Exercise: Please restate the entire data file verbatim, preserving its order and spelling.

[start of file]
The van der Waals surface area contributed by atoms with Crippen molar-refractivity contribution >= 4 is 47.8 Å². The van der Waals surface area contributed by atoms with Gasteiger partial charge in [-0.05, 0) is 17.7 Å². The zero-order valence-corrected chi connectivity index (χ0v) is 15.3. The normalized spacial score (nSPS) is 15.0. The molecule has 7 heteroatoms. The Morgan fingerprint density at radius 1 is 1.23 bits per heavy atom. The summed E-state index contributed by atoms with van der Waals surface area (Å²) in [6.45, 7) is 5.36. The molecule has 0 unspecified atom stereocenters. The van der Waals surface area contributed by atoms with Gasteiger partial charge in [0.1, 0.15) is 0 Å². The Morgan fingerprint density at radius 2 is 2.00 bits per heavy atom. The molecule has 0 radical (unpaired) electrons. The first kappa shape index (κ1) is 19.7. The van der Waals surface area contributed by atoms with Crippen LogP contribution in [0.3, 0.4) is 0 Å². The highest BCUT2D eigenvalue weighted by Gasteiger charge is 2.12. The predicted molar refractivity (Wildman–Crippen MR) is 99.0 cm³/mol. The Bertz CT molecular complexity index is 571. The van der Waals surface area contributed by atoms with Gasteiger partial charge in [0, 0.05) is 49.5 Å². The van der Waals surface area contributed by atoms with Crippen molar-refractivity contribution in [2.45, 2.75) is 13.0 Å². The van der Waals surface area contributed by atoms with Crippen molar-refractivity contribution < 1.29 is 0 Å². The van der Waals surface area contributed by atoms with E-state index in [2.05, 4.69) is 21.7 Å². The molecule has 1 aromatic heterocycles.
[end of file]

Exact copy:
The van der Waals surface area contributed by atoms with Crippen molar-refractivity contribution >= 4 is 47.8 Å². The van der Waals surface area contributed by atoms with Gasteiger partial charge in [-0.05, 0) is 17.7 Å². The zero-order valence-corrected chi connectivity index (χ0v) is 15.3. The normalized spacial score (nSPS) is 15.0. The molecule has 7 heteroatoms. The Morgan fingerprint density at radius 1 is 1.23 bits per heavy atom. The summed E-state index contributed by atoms with van der Waals surface area (Å²) in [6.45, 7) is 5.36. The molecule has 0 unspecified atom stereocenters. The van der Waals surface area contributed by atoms with Gasteiger partial charge in [0.1, 0.15) is 0 Å². The Morgan fingerprint density at radius 2 is 2.00 bits per heavy atom. The molecule has 0 radical (unpaired) electrons. The first kappa shape index (κ1) is 19.7. The van der Waals surface area contributed by atoms with Crippen LogP contribution in [0.3, 0.4) is 0 Å². The highest BCUT2D eigenvalue weighted by Gasteiger charge is 2.12. The predicted molar refractivity (Wildman–Crippen MR) is 99.0 cm³/mol. The Bertz CT molecular complexity index is 571. The van der Waals surface area contributed by atoms with Gasteiger partial charge in [0, 0.05) is 49.5 Å². The van der Waals surface area contributed by atoms with Crippen molar-refractivity contribution in [2.45, 2.75) is 13.0 Å². The van der Waals surface area contributed by atoms with Crippen molar-refractivity contribution < 1.29 is 0 Å². The van der Waals surface area contributed by atoms with E-state index in [2.05, 4.69) is 21.7 Å². The molecule has 1 aromatic heterocycles.